Joe Biden has been trying to undo any and everything that was achieved and developed under the Trump Presidency. However, even with all the attempts, the Biden administration is finding some of the policy decisions too good to let go. In the final months of the Trump administration, then-Defense Secretary Mark Esper secretly moved to let the military conduct influence operations — also called “psy-ops” — more efficiently and with less time for feedback from the State Department. This improved the overall intelligence network and the functioning of the whole apparatus got fast-tracked.
The Biden administration subtly accepts that Trump’s Psy-ops policy is the best, decides to retain it. And now, Defense Secretary Lloyd Austin is weighing whether to maintain the change in policy, according to a senior defence official. The rule change comes as US troops leave Afghanistan and the military turns its attention to standoffs with Russia and China — the type of confrontation in which intelligence operations are crucial. The situation has become more tense in terms of psy-ops and the rules of the games are more dynamic than ever. With the fear of the Chinese Communist Party closing in on the realm of intelligence and data war, the Biden administration is not in a position to scrap a policy of the Trump administration which is best capable of dealing with these developments.
However, it’s unclear if Pentagon officials have used the new fast-track authority to execute recent operations, and a top member of Congress in charge of the Pentagon said he was unaware of any such moves. Since at least World War I, when the military formed a unit to produce and distribute propaganda — mainly leaflets — to manipulate international audiences, the military has been performing psy-ops. Psy-ops have been used extensively by the US military and later the CIA in recent wars, such as using radio broadcasts to fight communism during the Cold War and leaflets and loudspeaker broadcasts urging Iraqi troops to surrender during the 1991 Persian Gulf War. But with the rise of other serious contenders, the traditional ways of dealing with contemporary considerations will not work the same.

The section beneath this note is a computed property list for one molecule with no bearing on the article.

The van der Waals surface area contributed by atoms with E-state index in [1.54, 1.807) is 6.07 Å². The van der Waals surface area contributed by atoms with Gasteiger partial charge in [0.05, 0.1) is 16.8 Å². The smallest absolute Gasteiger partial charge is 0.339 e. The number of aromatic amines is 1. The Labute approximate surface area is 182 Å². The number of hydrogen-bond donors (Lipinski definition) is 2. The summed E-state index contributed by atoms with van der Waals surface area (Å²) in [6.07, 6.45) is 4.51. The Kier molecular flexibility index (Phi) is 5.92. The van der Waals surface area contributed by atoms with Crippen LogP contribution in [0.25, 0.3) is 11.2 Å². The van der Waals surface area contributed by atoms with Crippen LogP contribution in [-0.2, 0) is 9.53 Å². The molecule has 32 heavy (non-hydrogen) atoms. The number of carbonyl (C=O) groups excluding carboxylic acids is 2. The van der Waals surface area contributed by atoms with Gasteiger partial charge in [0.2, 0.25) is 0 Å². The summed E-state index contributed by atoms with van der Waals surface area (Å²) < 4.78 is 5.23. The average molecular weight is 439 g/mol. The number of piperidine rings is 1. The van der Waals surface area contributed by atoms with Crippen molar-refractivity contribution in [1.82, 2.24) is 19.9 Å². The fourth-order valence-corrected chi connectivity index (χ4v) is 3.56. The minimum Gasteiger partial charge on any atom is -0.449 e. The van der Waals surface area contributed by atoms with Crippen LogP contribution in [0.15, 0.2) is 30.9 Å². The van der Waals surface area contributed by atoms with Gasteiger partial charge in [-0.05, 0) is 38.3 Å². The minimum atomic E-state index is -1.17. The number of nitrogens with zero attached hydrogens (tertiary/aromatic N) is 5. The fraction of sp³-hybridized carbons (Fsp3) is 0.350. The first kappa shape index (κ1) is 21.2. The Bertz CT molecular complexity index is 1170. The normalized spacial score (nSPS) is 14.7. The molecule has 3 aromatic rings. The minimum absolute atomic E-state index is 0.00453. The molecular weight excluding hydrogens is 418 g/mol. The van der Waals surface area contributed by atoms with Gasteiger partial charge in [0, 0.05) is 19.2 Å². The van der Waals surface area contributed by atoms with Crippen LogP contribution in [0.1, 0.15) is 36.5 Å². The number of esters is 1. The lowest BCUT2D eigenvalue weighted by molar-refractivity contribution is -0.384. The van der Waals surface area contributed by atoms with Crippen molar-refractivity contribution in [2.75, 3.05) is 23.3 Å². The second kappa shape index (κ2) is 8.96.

As per Politico, before Esper’s move, U.S. military officials had to seek approval from multiple levels in the State Department before running psychological operations, according to people familiar with the policy. That included getting “concurrence” — a.k.a., a green light — from the top U.S. diplomat in the country where the operation was planned, as well as from a senior official at Foggy Bottom. Sometimes securing these approvals took weeks or more.
Rep. Ruben Gallego (D-Ariz.), who chairs the House Armed Services Committee’s subcommittee on intelligence and special operations, has heard complaints from numerous special operators about the sometimes time-consuming approval process for information operations. He added that he “absolutely” supports the change and hopes it stays in place.
While speaking to Politico, David Maxwell, a senior fellow at the Foundation for Defense of Democracies and retired Special Forces colonel, said the slow approval processes were a running issue when he oversaw the Army’s psychological operations forces, and that overly risk-averse officials do more harm than good. And he said it can sometimes be hard to prove information operations work since they often run in tandem with a host of other US government efforts. But he pointed to operations to persuade civilians to help take out a top Abu Sayyaf terror group leader in the Philippines as an example of success.
Maxwell, who was unaware of Esper’s policy change, said one of his officers told him, “It is easier to get permission to put a Hellfire missile on the forehead of a terrorist than it is to get permission to put an idea between his ears.” These developments under the Trump era were very significant and going ahead, they will be the frontline sphere helping the USA keep the edge in the realm of intelligence and psy-ops. Understanding this, the Biden administration has subtly accepted that Trump‘s psy-ops policy is too good to be tampered with.